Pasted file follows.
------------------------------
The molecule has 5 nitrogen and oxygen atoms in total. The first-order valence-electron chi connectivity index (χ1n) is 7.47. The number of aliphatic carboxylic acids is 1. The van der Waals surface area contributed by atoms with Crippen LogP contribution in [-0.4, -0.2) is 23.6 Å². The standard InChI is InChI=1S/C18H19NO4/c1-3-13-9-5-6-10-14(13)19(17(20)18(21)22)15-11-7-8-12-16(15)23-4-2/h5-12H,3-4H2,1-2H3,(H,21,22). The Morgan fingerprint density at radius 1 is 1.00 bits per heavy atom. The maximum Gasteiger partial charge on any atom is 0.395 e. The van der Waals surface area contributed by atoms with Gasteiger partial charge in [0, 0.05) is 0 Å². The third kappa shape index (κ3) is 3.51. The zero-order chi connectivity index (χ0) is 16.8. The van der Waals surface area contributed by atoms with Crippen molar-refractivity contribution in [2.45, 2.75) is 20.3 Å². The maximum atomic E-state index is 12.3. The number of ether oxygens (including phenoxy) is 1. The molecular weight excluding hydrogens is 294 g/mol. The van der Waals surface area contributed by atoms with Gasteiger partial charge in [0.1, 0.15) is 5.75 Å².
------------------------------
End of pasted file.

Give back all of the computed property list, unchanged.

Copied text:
The molecule has 5 nitrogen and oxygen atoms in total. The first-order valence-electron chi connectivity index (χ1n) is 7.47. The number of aliphatic carboxylic acids is 1. The van der Waals surface area contributed by atoms with Crippen LogP contribution in [-0.4, -0.2) is 23.6 Å². The standard InChI is InChI=1S/C18H19NO4/c1-3-13-9-5-6-10-14(13)19(17(20)18(21)22)15-11-7-8-12-16(15)23-4-2/h5-12H,3-4H2,1-2H3,(H,21,22). The Morgan fingerprint density at radius 1 is 1.00 bits per heavy atom. The maximum Gasteiger partial charge on any atom is 0.395 e. The van der Waals surface area contributed by atoms with Gasteiger partial charge in [0, 0.05) is 0 Å². The third kappa shape index (κ3) is 3.51. The zero-order chi connectivity index (χ0) is 16.8. The van der Waals surface area contributed by atoms with Crippen molar-refractivity contribution in [2.45, 2.75) is 20.3 Å². The maximum atomic E-state index is 12.3. The number of ether oxygens (including phenoxy) is 1. The molecular weight excluding hydrogens is 294 g/mol. The van der Waals surface area contributed by atoms with Gasteiger partial charge in [0.1, 0.15) is 5.75 Å².